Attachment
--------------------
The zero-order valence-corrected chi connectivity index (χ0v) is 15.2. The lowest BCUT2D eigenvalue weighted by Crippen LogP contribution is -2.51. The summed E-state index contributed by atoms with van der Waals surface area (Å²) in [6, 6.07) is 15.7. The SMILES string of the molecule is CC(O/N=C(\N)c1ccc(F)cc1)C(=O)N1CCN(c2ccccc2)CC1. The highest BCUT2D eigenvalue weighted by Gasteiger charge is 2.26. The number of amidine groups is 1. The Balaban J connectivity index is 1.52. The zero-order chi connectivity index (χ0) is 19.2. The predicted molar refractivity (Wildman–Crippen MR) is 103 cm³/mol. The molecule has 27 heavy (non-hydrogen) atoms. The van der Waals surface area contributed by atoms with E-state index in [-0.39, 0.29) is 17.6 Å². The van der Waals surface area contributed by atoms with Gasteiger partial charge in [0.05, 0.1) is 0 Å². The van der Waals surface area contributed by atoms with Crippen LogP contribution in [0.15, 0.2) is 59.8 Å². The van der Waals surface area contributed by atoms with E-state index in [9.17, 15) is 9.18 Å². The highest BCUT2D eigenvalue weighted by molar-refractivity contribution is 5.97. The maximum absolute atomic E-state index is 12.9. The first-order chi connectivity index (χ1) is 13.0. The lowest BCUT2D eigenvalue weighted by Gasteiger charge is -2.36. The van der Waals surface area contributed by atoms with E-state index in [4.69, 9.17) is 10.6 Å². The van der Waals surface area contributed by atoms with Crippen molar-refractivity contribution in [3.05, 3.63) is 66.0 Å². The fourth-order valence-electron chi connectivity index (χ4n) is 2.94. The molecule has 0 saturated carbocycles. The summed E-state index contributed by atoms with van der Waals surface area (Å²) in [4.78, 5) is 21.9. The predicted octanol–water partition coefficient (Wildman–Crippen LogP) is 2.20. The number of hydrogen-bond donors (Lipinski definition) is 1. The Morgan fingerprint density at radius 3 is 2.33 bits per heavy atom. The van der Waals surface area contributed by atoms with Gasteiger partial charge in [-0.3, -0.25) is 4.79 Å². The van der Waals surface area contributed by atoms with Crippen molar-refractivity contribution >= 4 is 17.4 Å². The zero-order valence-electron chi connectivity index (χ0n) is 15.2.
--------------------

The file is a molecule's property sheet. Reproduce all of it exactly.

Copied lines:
The zero-order valence-corrected chi connectivity index (χ0v) is 15.2. The lowest BCUT2D eigenvalue weighted by Crippen LogP contribution is -2.51. The summed E-state index contributed by atoms with van der Waals surface area (Å²) in [6, 6.07) is 15.7. The SMILES string of the molecule is CC(O/N=C(\N)c1ccc(F)cc1)C(=O)N1CCN(c2ccccc2)CC1. The highest BCUT2D eigenvalue weighted by Gasteiger charge is 2.26. The number of amidine groups is 1. The Balaban J connectivity index is 1.52. The zero-order chi connectivity index (χ0) is 19.2. The predicted molar refractivity (Wildman–Crippen MR) is 103 cm³/mol. The molecule has 27 heavy (non-hydrogen) atoms. The van der Waals surface area contributed by atoms with E-state index in [-0.39, 0.29) is 17.6 Å². The van der Waals surface area contributed by atoms with Gasteiger partial charge in [0.05, 0.1) is 0 Å². The van der Waals surface area contributed by atoms with Crippen LogP contribution in [0.15, 0.2) is 59.8 Å². The van der Waals surface area contributed by atoms with E-state index in [9.17, 15) is 9.18 Å². The highest BCUT2D eigenvalue weighted by molar-refractivity contribution is 5.97. The maximum absolute atomic E-state index is 12.9. The first-order chi connectivity index (χ1) is 13.0. The lowest BCUT2D eigenvalue weighted by Gasteiger charge is -2.36. The van der Waals surface area contributed by atoms with E-state index in [4.69, 9.17) is 10.6 Å². The van der Waals surface area contributed by atoms with Crippen molar-refractivity contribution in [3.05, 3.63) is 66.0 Å². The fourth-order valence-electron chi connectivity index (χ4n) is 2.94. The molecule has 0 saturated carbocycles. The summed E-state index contributed by atoms with van der Waals surface area (Å²) in [4.78, 5) is 21.9. The predicted octanol–water partition coefficient (Wildman–Crippen LogP) is 2.20. The number of hydrogen-bond donors (Lipinski definition) is 1. The Morgan fingerprint density at radius 3 is 2.33 bits per heavy atom. The van der Waals surface area contributed by atoms with Gasteiger partial charge in [-0.3, -0.25) is 4.79 Å². The van der Waals surface area contributed by atoms with Crippen molar-refractivity contribution >= 4 is 17.4 Å². The zero-order valence-electron chi connectivity index (χ0n) is 15.2.